Moo-ving Toward Mental Well-Being: The Therapeutic Power of Cows

Several dairy cows standing in a barn with a view of their udders and back ends.
Photo credit: Brady Miller

This article was written by CREAM Student Brady Miller.

On Spear Street, just down the road from UVM’s athletic campus, is the Paul R. Miller Research and Educational Center. The Miller Barn is home to the Cooperative for Real Education in Agricultural Management, or CREAM program. This student-led dairy herd reaches beyond animal science and dairy management, placing emphasis on community development and gratitude practices.

CREAM students participate in both the hands-on, day-to-day farming (milking, mucking, breeding, etc.), animal science techniques (vaccines, medication protocols, calving), and business decisions. “CREAMers” have deemed the barn a safe-haven for when the overwhelming burdens of college life creep in. After all, how can you still be sad after hugging a cow?

When the COVID-19 pandemic hit, classes were shut down on campus. While almost every student was confined to a dorm room, CREAMers were on the farm, masked. The premium ventilation necessary for the cows allowed these students to be one of the only groups able to meet on campus during quarantine. In between chores, students were spread out doing online classes from the comfort of the barn. The barn provided them with a safe escape from quarantined college life, and continues to do the same for current CREAMers.

College is a particularly chaotic environment to be in, consisting of the beauties and horrors of learning who you are and who you wish to become. One of the first lessons CREAM Advisor Dr. Steve Wadsworth taught me was to find out what is important to me, and how to implement it in my life.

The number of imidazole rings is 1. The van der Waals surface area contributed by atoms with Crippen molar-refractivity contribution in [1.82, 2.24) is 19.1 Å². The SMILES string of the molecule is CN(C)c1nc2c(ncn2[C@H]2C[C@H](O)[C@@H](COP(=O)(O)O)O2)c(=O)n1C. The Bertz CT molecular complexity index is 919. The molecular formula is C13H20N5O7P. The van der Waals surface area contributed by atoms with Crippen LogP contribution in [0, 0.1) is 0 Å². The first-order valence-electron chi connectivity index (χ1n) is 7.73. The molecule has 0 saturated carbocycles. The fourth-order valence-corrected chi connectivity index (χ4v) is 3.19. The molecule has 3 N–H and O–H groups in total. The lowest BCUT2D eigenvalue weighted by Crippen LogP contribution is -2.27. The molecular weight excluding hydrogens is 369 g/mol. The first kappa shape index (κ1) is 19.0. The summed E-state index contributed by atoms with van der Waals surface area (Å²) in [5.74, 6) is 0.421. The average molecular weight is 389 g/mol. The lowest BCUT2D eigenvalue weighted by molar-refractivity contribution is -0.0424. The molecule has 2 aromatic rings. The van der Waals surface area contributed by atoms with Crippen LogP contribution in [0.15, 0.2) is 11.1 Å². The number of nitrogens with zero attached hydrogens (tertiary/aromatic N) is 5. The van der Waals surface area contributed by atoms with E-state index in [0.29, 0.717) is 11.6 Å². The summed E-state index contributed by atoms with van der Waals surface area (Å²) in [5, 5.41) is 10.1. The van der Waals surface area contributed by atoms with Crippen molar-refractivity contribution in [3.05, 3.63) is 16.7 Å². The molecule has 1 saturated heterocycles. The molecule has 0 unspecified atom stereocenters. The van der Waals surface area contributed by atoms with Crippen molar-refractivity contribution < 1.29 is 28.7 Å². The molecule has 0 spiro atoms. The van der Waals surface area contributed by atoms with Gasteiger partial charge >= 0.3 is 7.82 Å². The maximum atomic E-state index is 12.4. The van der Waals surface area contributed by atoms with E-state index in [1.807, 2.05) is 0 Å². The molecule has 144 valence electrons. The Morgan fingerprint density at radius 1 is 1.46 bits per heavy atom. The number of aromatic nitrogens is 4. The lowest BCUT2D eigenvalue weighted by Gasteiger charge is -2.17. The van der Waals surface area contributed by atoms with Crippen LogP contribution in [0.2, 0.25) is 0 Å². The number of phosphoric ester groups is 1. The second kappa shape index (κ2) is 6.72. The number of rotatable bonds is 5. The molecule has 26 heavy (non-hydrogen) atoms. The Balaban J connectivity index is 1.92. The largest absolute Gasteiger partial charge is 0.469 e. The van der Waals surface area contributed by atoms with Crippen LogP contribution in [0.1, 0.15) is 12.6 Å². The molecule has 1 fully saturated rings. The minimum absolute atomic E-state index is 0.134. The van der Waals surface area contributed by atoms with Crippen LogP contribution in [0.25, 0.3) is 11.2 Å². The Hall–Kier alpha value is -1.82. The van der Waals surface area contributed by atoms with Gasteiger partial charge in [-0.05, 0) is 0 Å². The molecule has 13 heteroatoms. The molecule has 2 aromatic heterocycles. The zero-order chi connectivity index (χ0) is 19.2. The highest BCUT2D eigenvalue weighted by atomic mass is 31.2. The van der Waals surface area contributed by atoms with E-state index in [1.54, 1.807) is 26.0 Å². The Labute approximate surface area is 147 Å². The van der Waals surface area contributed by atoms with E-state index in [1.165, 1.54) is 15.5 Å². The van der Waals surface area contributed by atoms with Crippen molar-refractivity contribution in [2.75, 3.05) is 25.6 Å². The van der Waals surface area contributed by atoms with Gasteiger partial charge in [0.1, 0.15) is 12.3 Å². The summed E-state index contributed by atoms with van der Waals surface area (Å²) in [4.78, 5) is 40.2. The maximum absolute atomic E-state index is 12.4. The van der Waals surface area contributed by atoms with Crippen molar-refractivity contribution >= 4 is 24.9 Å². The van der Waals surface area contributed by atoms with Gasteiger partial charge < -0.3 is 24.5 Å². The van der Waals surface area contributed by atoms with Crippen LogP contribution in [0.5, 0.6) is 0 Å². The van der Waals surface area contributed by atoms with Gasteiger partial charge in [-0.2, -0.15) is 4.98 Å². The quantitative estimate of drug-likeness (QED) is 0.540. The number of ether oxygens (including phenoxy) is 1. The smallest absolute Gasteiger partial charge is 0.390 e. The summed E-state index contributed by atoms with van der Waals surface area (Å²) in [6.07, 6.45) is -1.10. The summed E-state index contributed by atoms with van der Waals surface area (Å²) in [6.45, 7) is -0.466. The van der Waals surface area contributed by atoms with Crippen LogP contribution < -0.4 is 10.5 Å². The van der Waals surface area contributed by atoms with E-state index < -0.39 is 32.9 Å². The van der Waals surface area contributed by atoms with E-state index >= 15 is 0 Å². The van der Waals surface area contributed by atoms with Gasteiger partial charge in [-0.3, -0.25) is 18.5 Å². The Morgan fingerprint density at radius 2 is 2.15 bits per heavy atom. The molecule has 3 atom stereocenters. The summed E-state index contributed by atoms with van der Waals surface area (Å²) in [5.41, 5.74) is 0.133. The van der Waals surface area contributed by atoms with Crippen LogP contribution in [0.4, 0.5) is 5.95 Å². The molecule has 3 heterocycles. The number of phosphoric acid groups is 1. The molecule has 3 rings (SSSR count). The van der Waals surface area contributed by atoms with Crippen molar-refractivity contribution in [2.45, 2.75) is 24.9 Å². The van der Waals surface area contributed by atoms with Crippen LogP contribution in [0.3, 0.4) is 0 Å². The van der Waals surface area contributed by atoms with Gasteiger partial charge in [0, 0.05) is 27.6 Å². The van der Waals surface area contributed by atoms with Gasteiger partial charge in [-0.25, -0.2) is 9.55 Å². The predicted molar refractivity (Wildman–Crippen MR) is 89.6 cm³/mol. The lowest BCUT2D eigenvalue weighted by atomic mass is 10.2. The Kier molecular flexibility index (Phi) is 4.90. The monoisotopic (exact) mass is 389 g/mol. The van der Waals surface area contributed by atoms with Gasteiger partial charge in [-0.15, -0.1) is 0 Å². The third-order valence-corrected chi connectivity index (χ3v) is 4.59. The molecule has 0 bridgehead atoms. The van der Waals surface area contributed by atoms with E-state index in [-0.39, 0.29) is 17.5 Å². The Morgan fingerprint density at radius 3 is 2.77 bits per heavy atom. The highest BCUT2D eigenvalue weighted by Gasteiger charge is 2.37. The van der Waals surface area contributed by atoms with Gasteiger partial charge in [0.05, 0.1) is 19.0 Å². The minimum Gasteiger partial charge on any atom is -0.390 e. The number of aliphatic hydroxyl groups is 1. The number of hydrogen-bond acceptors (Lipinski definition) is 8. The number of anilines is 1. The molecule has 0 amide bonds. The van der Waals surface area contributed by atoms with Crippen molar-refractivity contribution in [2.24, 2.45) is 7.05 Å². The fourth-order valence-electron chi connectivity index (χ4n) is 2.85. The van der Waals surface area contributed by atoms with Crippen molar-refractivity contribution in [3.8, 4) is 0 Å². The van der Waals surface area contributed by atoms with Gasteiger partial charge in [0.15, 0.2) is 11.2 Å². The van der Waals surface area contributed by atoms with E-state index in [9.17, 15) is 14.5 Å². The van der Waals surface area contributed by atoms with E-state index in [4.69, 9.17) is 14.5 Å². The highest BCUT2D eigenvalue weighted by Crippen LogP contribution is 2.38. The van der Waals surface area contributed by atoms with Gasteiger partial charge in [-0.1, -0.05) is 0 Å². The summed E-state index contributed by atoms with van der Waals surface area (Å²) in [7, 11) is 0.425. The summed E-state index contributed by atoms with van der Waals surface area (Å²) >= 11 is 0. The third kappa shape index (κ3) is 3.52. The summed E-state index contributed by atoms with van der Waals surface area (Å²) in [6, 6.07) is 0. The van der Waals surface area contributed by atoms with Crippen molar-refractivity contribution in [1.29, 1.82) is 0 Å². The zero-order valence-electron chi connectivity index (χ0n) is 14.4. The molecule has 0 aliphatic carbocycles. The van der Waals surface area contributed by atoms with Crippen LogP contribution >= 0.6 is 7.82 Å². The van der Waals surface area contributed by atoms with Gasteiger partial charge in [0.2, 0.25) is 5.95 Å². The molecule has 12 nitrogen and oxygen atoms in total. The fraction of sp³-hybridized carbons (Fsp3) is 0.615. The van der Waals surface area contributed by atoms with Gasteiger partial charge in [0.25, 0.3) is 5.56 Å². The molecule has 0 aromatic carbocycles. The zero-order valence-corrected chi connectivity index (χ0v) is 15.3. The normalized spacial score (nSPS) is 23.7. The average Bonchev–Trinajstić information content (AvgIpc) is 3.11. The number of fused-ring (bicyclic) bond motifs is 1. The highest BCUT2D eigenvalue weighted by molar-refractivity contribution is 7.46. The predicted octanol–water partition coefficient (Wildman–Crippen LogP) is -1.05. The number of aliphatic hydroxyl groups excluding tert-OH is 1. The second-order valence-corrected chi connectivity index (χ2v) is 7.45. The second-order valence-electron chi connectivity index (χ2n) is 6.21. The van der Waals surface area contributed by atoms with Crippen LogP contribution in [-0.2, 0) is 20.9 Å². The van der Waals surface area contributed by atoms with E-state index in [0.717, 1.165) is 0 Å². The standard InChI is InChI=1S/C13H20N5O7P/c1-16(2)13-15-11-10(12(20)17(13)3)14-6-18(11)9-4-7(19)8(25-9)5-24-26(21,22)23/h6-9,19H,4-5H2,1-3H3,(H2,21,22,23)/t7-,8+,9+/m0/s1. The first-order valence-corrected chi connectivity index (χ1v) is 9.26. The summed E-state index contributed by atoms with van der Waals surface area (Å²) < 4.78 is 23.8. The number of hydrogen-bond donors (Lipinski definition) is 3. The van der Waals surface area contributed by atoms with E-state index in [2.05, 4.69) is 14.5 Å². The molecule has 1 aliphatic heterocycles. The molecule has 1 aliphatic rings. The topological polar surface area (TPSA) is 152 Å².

When I joined CREAM, I had a particularly difficult sophomore year, one that led to a lot of growth and personal development. When considering the question of what I needed to be fulfilled in life, I reflected on my first two weeks in the program. I felt stronger, more confident, and began to rediscover my grit and drive after a year of burn-out. These realizations led me to define qualities I value in a career, environment, and purpose. Being at the barn reminds me every day how an individual can affect the system, even in a small way, giving each and every day a meaning that can not be replaced.

As the leaves change and the wind cools, an anxious awaiting of winter creeps into many students’ minds. The dark and cold winters can take a harsh toll on student mental wellness, transitioning into spring semester. Many are stuck indoors besides the short journey to classes, if you choose to attend class that day.

If you begin to feel stuck, restless, and cold, I encourage you to make your way down Spear Street to the heated Miller Barn. Connect with our cows, who work so hard to contribute to our food system. Give them head scratches, hugs, or just a wave hello. The barn isn’t just for CREAM students, it’s a resource for everyone in the Burlington area.

Visit the UVM CREAM website for information about tours.

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